Interview with Linda Lee, Breeder of Buzablu Rat Terriers
Where do I live? How many years in dogs? How many years as a breeder?
Linda Lee: I live in Colorado. I have been in dogs for 50-plus years; breeding for 10 years.
What is my kennel name? How many dogs do I currently keep?
Linda Lee: My kennel name is Buzablu Rat Terriers. I currently keep 10 dogs.
Which breeders have provided the greatest influence on my decision to breed dogs?
Linda Lee: I had an interest in showing after I got my first Rat Terrier. I received my first purebred Rat Terrier from Sand’s Kennels. I also used bloodlines of Skippin CJ Rat Terriers.
Can I talk a bit about my foundation dogs? How have they influenced my breeding program?
Linda Lee: My foundation dogs were from Ratitatt Kennels and Sand’s Kennels.
What about my facilities? Where are my puppies whelped? How are they raised?
Linda Lee: We have 25 acres with a big dog yard and a kennel attached to our barn with an indoor/outdoor run with heating/air-conditioning. All puppies are whelped in our heated/air-conditioned attached garage in a full kennel set-up. Puppies are raised in this indoor kennel and, as they get older, their space increases to half of the garage area. This area has different services as well as toys, a jungle gym, litter box, and a tug that hangs from the ceiling. Their freedom increases as they get older, to going outside in the yard area under supervision.
Do I have a “process” for selecting show puppies? At what age do I make my decisions?
Linda Lee: My mentor/co-breeder and I FaceTime when the pups are between 7 and 8 weeks, to see which puppies will be held back. Also, with raising and being around the litter, I have a feel for what might be held back.
How do I choose the homes for my puppies? Is puppy placement important to me as a breeder?
Linda Lee: I have a questionnaire that I have them fill out. If they pass this, I go further.
Can I share my thoughts on how my breed is currently presented in the show ring?
Linda Lee: Our breed is supposed to be shown at a brisk walk or a slow trot, to show reach and drive with movement off the shoulder and not from the leg. The Rat Terrier is not like other Terriers, which we have noticed many judges do not understand. There is such a variation in our breed on height, from 10 inches up to and including 18 inches, that, at times, we need to adjust how we show a particular dog because of this variation. We want a great topline, a great chest, and a great rear assembly.
Are there any health-related concerns within my breed? Any special nutritional needs?
Linda Lee: Rat Terriers are generally a healthy breed, but Primary Lens Luxation and Luxating Patellas are concerns. We feed a high-end kibble in the mornings and a raw B.A.R.F. diet with supplements in the evening. We give them a variety of treats such as chicken feet, cow cheeks, cow ears, etc.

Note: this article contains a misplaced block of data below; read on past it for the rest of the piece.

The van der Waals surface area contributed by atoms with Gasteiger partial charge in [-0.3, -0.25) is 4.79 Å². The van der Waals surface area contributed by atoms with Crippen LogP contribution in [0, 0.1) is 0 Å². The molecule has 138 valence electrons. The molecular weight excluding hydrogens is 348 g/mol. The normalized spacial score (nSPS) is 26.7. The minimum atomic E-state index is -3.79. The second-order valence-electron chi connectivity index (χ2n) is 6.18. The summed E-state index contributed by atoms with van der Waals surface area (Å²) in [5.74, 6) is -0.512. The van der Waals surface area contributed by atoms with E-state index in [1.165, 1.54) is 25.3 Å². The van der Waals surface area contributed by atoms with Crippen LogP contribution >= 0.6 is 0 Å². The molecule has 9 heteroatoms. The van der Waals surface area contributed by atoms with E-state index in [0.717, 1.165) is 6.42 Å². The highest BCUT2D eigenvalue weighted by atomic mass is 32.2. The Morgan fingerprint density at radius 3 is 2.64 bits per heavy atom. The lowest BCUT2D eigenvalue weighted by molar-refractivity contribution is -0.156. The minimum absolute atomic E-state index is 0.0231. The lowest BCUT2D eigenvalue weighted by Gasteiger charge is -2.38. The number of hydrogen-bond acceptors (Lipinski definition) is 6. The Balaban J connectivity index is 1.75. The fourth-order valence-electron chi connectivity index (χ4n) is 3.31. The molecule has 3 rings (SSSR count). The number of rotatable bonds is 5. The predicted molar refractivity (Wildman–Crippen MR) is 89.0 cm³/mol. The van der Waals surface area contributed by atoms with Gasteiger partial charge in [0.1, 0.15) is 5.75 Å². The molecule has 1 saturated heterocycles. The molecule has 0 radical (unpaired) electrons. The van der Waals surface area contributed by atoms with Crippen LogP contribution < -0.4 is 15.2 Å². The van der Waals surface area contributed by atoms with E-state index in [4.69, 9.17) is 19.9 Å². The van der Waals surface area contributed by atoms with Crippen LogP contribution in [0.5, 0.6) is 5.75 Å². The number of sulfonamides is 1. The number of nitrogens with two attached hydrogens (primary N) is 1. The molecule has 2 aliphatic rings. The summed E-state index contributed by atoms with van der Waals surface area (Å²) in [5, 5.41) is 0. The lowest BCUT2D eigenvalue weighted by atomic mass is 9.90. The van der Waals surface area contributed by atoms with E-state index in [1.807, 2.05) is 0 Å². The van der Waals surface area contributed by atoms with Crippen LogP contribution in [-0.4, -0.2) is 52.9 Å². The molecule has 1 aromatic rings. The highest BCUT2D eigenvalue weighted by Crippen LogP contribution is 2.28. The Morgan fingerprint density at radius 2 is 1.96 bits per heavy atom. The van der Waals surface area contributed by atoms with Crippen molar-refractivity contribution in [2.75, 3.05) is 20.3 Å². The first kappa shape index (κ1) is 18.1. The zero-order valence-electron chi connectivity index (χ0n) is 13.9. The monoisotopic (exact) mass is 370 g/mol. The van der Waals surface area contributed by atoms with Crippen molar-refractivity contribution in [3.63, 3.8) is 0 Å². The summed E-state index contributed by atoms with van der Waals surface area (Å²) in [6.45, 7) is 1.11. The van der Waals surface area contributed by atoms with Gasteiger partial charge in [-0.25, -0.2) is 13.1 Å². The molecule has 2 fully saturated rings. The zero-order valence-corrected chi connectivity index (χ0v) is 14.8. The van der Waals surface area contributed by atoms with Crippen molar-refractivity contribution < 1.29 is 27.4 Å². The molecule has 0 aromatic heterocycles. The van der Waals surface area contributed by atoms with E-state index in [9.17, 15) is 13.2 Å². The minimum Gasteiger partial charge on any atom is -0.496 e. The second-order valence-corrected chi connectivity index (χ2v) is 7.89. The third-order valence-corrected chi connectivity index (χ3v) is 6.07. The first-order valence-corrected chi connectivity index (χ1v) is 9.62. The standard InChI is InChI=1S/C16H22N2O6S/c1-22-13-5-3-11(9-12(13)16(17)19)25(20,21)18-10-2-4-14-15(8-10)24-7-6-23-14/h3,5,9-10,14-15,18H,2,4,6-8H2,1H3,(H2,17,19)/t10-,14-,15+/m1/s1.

In my opinion, is my breed in good condition overall? Any trends that warrant concern?
Linda Lee: Yes, my Rat Terriers are in very great condition. I think it is important for them to have room to play and run. I have seen dogs crated for way too long, which causes boredom and behavioral issues. They need exercise and a job that will keep them happy.
Is my breed well-suited to be a family dog? Who are the best candidates to own my breed?
Linda Lee: I feel Rat Terriers are good for a family dog, but they do need jobs and they do need exercise. They love to be with their people.
Do I feel that my breed is supported by a sufficient number of preservation breeders?
Linda Lee: I feel there are still preservation breeders. There are also several new breeders who are not keeping the traits of what makes a correct Rat Terrier.
For a bit of fun, what’s the most amusing thing I’ve ever experienced with my breed?
Linda Lee: These dogs do have big personalities. They are jokers, lovers, and pranksters. They are very smart, and this can come across as being hard-headed. You, as a trainer, just have to make it fun and exciting, and then they will do what you want them to do. The people they choose are their world and they will let you know that.
Are you looking for a Rat Terrier puppy?
The best way to ensure a long and happy relationship with a purebred dog is to purchase one from a responsible breeder. Not sure where to begin finding a breeder? Contact the National Parent Club’s Breeder Referral person, which you can find on the AKC Breeder Referral Contacts page.
Want to help rescue and re-home a Rat Terrier dog?
Did you know nearly every recognized AKC purebred has a dedicated rescue group? Find your new best friend on the AKC Rescue Network Listing.
Rat Terrier Dog Breed Magazine
Read and learn more about the friendly Rat Terrier dog breed with articles and information in our Rat Terrier Dog Breed Magazine.
Rat Terrier Breed Magazine - Showsight